Zabowska's Blog

October 18, 2009

Writer’s Intuitively Have all They Need?

Filed under: Uncategorized — zabowska @ 12:08 am

Writers always believe that they must be lacking something to become good writers. But according to Sellars, that is far from true. She believes that we already intuitively know everything we need bout writing well, and writing regularly. All we have to have confidence in our abilities and intuitions and to develop our writing skills from there.

  Writers seek books, courses, and professional opinions about writing. This isn’t necessary because the teacher that we seek is in each one of us. Much of Sellars book is geared to show the writer how to become aware of the inner teacher and rely on it to get our writing done and our expertise honed.

  I don’t totally disagree with Sellars. I think that writers could develop all the skills and habits that they need in order to write effectively. However, initially, I think that we all need a bit of instruction in order to hone our skills. We need this knowledge to be reinforced and honed as much and initially as often as possible. And I think we all need help when we first start writing.

  However, I agree with Sellars that we have everything that we need in terms of courage and confidence in order to write. Many writers feel very uncertain about themselves and this translates into their writing a lot of times. There is no one culprit for this. There may be many different things that cause this to occur for writers. However, it is important for writers to feel worthy in order to write effectively.

  Therefore, I think that the first thing that writers should work on is their self-esteem and self-acceptance. Writers are human beings and some believe that writers have to be even more psychologically insecure and vulnerable than most. Writers are like artists who fret about everything and a fundamental lack of self-esteem is at the root of all of a writer’s problems.

  Writers have a tendency to beat themselves up about everything. And this is what has to stop in order for writers to write effectively and to be happy about what they produce. If a writer is unhappy with him/herself, (s)he won’t be able to produce writing that (s)he will happy with.

  So, let’s all work on developing a positive self-esteem and let us learn to love ourselves as much as possible. We owe it to ourselves, our writing, and those around us. I believe that we intuitively know is that we are worthy of happiness and that we are okay as we are. We just need to act on this intuition more often.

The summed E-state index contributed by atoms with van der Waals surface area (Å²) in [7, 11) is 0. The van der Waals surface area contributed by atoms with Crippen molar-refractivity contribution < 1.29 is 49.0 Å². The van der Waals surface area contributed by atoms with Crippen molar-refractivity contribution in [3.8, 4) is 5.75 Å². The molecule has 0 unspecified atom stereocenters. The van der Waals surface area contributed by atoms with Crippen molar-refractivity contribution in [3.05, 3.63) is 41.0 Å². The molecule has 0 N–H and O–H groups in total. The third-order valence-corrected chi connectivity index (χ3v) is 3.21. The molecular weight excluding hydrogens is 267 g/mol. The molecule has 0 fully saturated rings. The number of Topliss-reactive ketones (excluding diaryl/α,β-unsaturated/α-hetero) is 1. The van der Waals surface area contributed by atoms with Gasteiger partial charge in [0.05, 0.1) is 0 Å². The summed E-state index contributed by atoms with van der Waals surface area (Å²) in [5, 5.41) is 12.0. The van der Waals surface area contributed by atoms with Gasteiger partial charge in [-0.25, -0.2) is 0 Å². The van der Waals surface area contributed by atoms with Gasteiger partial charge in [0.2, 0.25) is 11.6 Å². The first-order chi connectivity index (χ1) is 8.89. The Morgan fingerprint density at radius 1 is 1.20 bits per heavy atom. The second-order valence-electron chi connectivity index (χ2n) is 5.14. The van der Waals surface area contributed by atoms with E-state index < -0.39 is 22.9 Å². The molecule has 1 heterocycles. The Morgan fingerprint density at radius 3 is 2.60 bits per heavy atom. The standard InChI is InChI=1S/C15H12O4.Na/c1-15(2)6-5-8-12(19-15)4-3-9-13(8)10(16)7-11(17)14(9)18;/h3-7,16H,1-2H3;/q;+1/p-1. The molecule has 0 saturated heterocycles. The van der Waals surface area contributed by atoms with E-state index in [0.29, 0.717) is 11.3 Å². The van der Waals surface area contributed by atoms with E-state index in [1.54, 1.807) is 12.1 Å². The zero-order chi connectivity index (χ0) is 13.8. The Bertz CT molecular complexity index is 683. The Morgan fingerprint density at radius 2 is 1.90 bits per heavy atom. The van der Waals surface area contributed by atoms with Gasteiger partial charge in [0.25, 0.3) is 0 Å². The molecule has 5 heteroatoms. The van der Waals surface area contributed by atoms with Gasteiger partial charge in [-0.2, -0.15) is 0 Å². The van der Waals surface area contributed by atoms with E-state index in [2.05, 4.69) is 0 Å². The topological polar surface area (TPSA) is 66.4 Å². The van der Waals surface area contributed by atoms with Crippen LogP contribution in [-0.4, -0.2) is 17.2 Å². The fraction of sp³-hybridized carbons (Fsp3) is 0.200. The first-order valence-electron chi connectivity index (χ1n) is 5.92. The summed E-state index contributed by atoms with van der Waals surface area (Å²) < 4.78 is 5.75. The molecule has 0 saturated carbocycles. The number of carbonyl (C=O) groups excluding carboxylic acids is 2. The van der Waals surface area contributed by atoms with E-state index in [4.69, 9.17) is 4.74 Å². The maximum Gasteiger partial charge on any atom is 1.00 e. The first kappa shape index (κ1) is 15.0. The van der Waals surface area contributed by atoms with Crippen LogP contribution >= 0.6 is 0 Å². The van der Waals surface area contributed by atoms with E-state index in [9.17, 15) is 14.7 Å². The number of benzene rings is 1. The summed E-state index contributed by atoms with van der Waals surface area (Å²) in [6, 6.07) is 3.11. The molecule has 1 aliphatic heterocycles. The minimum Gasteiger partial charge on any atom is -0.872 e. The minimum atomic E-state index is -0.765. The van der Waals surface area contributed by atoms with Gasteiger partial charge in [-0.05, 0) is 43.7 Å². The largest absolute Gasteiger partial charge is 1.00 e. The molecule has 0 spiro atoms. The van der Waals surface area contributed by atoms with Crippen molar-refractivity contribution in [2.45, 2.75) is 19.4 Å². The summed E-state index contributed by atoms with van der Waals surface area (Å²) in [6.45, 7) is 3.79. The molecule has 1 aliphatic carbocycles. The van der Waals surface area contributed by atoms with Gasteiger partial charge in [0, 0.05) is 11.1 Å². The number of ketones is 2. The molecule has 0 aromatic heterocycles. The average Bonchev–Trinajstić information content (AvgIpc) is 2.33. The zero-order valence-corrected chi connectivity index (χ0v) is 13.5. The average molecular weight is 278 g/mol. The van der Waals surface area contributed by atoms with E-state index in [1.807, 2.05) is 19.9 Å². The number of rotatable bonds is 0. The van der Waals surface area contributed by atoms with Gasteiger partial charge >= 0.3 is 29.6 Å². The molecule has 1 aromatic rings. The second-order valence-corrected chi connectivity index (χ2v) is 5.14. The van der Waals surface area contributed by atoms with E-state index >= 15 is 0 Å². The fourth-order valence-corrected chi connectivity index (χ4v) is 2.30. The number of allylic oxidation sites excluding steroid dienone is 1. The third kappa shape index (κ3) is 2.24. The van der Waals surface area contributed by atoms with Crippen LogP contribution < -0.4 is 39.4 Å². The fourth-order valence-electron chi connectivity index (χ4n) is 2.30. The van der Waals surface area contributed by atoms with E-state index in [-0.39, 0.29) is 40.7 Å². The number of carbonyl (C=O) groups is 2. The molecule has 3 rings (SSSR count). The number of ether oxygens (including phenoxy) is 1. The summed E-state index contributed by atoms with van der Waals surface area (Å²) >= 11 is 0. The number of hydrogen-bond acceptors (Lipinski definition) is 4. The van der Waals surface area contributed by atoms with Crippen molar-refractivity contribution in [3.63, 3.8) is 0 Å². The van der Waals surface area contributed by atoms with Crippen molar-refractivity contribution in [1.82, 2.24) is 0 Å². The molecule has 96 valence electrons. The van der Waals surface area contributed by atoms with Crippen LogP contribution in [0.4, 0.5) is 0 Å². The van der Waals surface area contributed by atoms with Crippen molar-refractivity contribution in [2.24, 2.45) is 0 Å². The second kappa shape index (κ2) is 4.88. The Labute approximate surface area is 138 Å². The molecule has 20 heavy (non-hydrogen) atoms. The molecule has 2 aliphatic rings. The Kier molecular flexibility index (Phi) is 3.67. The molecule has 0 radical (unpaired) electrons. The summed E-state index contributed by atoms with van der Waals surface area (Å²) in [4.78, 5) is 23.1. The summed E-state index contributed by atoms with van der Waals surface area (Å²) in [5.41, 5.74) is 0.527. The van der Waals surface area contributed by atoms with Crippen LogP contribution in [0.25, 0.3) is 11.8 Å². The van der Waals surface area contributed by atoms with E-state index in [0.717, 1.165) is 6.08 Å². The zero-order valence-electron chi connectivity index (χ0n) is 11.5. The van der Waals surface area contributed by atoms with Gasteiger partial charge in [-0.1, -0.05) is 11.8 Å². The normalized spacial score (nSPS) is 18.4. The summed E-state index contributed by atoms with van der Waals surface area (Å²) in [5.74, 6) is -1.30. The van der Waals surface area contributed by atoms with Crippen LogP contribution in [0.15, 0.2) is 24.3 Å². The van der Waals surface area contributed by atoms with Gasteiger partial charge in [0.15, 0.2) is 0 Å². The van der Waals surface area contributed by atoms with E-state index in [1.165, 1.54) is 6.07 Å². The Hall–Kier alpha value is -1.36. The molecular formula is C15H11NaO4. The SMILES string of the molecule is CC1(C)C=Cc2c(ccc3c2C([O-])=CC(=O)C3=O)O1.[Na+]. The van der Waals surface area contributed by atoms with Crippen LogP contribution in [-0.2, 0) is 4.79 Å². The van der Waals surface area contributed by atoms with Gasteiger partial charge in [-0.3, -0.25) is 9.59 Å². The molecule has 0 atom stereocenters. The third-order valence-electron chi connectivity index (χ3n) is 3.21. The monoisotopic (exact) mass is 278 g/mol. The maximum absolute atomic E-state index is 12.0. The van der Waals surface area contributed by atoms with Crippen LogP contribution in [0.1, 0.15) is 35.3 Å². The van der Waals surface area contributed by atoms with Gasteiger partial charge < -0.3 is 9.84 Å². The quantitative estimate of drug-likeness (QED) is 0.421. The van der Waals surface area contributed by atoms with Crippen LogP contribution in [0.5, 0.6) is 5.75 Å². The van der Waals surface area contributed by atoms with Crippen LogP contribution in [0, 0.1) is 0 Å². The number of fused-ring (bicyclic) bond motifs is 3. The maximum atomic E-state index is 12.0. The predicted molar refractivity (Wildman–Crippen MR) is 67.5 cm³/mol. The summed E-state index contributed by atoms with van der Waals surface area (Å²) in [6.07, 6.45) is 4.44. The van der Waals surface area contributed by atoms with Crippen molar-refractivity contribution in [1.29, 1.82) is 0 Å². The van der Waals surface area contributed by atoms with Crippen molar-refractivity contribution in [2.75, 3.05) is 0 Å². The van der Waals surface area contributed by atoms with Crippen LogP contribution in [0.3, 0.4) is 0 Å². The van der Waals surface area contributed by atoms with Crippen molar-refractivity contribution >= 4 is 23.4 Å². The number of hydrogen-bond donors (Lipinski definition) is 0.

Sunny

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2 Comments »

  1. Sunny,
    As a young child I intuitively knew the elements that would make a good story. I used them well to my teacher’s dismay. With a little more research into my personality, by a loving mother, I was found to be a story teller. Maybe it’s my Scottish blood, we Scott’s sure love a Tall Tale. But I had to learn the proper way to show and tell my stories.

    I guess what I’m trying to say is I’ve seen this natural intuition in its raw form. Like you I agree that some fine tune studying can make the stories better and help us get them on paper. Then the Self esteem helps us further the process in sharing our written words. Thanks again for another confidence building post.
    C Mackay

    Comment by c mackay — October 19, 2009 @ 3:37 pm | Reply

  2. Sunny,

    I agree with this philosophy about writing from that place inside that stays closed off without encouragement to blossom. I also think that writers are born rather than created. A talent for art is innate, I think. Yet art has many forms. Even mathematics is filled with art of the most elaborate types. Fractals are amazing examples of mathmatical art. Music, too, is mathmtically based. I often wonder if God invented the universe as his computer composed of mathematics and then sat back and watched as the universe created everything else on that basis.

    We, as humans, can never aspire to reach such heights of creativity or imagination. We can, however, do our best to present a tale or two about how a fraction of that universe might present itself to us as the viewers.

    And I agree with you about honing skills necessary for writing in a usable form that entertains the reader or listener. After all, even mathematicians have to begin with doing sums and multiplication tables. And writers have to follow suit just to tally the number of characters, scenes, pages, and volumes they intend to use on a given project.

    Amazing how that works, isn’t it? Good subject. Thank you for bring it up for discussion.

    Claudsy

    Comment by claudsy — November 3, 2009 @ 2:35 pm | Reply


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